'Putin’s Syria role deserving of Nobel Peace Prize'
One of the main sponsors of the move, State Duma MP Iosif Kobzon, told reporters that in his view Putin deserved the prize much more than the 2009 laureate, US President Barack Obama.
“Barack Obama is the man who has initiated and approved the United States’ aggressive actions in Iraq and Afghanistan, now he is preparing for an invasion into Syria. He bears this title nevertheless. Our president, who tries to stop the bloodshed and who tries to help the conflict situation with political dialogue, is in my view more worthy of this high title,” the Interfax news agency quoted Kobzon as saying.
Another supporter of Putin’s candidacy, Vice-President of the International Academy of Spiritual Unity and Cooperation Beslan Kobakhiya also stressed Putin’s role in the attempts to settle the Syrian crisis, adding that the Russian president was proving his loyalty to the peace cause by personal example and action.
The head of the International Academy of Spiritual Unity and Cooperation, Georgy Trapeznikov, noted that the move to propose Putin for the world’s highest peacekeeping award was also prompted by the fact that the Russian President had played a key role in peacekeeping processes in many regions inside the Russian Federation.
The official letter containing the request was sent to the Nobel Prize Committee on September 16 and was received by this body on September 20, Trapeznikov reported.
Vladimir Putin has not discussed the possible proposal for the Nobel Peace Prize with any people or groups, the presidential press secretary Dmitry Peskov told the ITAR-TASS news agency after the press conference.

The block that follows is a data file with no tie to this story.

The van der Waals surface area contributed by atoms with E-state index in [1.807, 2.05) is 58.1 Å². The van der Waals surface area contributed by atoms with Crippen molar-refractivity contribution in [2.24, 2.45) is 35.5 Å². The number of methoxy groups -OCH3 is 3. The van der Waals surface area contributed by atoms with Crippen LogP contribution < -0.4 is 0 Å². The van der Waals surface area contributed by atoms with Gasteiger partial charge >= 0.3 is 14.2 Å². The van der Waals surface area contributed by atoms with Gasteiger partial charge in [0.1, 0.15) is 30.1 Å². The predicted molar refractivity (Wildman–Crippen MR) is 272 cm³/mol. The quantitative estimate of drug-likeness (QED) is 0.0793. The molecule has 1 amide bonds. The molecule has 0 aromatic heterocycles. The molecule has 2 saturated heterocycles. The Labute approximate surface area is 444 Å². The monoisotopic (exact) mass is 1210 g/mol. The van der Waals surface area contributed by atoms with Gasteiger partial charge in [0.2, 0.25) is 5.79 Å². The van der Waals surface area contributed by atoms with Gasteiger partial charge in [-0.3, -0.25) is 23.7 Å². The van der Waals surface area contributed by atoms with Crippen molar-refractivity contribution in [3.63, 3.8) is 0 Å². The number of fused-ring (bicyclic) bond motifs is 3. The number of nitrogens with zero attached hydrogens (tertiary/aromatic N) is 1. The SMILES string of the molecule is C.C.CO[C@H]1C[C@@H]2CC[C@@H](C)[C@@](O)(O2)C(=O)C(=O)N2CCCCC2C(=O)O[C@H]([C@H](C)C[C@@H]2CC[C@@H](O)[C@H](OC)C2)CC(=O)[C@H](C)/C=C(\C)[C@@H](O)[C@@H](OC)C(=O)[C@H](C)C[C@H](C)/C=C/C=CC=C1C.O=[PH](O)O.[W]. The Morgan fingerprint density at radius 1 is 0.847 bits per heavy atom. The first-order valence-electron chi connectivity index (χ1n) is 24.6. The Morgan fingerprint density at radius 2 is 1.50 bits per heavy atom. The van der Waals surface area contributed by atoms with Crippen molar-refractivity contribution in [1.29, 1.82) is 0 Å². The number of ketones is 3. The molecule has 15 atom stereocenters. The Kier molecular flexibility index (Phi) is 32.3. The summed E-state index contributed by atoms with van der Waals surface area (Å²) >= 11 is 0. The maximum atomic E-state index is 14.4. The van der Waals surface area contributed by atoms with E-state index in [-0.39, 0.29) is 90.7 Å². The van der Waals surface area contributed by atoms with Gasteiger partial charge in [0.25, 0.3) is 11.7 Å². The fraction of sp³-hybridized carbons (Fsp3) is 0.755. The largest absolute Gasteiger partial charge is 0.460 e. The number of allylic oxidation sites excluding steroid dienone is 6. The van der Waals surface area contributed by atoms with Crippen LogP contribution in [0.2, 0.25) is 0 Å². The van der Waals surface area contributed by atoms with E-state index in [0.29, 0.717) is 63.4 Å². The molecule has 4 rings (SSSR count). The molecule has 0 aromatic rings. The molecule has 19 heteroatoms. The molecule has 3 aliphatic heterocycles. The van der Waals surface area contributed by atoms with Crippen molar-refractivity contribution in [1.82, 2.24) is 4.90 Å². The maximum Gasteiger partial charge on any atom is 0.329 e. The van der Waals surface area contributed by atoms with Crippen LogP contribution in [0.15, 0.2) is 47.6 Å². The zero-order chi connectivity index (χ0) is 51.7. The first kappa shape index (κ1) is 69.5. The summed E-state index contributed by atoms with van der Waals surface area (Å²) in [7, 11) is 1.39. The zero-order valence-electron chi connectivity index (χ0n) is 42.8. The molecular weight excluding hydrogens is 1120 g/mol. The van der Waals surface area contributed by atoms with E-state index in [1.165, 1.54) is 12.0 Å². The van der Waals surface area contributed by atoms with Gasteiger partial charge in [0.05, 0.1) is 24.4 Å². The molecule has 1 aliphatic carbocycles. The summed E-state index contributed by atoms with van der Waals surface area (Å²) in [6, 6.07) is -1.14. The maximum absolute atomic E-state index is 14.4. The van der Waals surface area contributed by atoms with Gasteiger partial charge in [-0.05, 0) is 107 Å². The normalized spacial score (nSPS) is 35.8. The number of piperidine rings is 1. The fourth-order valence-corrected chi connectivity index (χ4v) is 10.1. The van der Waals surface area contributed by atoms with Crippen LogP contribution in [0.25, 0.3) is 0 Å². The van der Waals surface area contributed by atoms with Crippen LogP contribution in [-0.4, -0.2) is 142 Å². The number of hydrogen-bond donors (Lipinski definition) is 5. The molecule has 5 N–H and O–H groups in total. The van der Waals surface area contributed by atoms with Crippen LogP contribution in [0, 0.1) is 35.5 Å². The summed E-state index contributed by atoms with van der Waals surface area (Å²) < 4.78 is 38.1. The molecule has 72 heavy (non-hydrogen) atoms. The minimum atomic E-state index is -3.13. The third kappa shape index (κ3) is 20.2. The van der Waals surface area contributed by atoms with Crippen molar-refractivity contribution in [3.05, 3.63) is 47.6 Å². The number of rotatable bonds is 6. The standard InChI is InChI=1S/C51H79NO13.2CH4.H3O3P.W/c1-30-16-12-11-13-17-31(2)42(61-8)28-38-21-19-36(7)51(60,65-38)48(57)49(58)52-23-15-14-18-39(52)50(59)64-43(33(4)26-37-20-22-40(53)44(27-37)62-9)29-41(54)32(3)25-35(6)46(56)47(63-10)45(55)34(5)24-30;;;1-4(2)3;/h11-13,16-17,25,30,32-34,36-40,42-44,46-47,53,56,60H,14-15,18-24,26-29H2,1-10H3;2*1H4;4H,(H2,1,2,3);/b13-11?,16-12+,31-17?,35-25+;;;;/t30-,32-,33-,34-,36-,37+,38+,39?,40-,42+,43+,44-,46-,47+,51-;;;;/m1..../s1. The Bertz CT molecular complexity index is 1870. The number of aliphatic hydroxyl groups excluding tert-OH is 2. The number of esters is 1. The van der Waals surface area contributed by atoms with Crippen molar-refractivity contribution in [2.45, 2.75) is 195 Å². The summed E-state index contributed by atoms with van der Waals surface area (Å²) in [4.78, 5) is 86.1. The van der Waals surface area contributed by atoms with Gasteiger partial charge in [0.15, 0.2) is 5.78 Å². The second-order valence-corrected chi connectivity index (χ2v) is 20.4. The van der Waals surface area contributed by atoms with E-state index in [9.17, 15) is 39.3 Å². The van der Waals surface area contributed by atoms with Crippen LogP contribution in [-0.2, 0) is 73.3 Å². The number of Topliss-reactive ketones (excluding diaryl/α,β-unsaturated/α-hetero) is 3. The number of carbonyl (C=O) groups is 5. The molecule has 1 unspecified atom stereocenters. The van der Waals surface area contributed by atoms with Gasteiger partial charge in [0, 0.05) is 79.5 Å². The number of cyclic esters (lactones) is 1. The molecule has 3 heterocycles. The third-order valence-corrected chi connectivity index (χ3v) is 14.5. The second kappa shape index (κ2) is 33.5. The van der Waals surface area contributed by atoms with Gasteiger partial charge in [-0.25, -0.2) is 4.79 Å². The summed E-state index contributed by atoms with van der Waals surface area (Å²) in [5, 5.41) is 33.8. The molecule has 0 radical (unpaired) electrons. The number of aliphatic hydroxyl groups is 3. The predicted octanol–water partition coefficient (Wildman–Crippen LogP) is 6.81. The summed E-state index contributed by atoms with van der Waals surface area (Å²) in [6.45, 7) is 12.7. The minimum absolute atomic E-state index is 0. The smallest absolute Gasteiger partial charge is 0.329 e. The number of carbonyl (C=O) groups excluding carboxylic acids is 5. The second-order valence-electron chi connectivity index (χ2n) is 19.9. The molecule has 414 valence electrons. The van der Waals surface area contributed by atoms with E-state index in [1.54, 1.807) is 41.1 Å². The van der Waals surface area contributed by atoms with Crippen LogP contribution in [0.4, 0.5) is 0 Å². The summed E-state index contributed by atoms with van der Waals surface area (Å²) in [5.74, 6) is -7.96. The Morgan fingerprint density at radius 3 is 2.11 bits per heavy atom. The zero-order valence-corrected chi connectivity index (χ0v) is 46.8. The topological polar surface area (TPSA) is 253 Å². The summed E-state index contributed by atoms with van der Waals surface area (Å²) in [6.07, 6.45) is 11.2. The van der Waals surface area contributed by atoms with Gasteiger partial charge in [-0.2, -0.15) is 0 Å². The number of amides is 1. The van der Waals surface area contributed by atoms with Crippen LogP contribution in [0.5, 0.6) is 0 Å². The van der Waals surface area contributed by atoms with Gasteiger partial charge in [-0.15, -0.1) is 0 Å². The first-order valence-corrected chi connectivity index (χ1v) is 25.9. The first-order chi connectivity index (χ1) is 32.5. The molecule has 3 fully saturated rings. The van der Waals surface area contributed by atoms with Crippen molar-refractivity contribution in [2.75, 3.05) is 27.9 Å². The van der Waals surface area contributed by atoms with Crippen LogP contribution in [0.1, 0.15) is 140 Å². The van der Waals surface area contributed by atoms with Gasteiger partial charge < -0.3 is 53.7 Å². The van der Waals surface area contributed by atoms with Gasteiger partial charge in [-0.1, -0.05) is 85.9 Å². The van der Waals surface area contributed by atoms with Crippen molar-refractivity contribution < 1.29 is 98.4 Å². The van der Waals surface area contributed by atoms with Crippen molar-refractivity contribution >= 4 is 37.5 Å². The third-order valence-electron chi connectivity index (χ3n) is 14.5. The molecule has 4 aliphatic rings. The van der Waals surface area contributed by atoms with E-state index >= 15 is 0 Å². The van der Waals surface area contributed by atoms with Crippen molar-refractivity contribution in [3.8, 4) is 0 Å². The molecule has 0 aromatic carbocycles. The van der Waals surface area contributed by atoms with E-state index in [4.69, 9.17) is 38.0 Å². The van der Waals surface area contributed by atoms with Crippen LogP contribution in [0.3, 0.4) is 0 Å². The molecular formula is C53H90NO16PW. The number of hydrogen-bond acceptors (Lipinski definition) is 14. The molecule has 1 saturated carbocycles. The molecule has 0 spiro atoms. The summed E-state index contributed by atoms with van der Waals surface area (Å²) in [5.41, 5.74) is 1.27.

Peskov earlier noted that the possibility of receiving awards and prizes had little influence upon Putin’s work and decisions.
“The main criterion for the president is his satisfaction from the results of his work,” Peskov said.
Putin has already been proposed for the Nobel Peace Prize by the president of the All-Russian Education Fund, Sergey Komkov, who also wrote in his letter to the Nobel Committee that the Russian leader “was applying maximum effort for maintaining peace, not only on the territory of his own country, but he also actively supports the peaceful settlement of all conflicts on the planet.”
The Nobel Peace Prize, awarded by a special committee in accordance with the wishes of Swedish inventor and industrial magnate, Alfred Nobel, is given annually to persons or organizations for the most notable input into the unity of nations, reduction of armies and assistance rendered to peace processes.
The official submission of nominations should be done by members of the Nobel Committee, parliaments and governments, members of some international bodies and also professors of law, history or philosophy and the existing laureates of the Nobel Peace Prize. The last day of nomination for candidates is February 1. The laureate will be announced next year on October 12.
During its history, the prize has been awarded twice to Russian citizens – in 1975 it was received by the academician, Andrey Sakharov, and in 1990 by the President of the USSR, Mikhail Gorbachev. Last year the prize was controversially awarded to the European Union.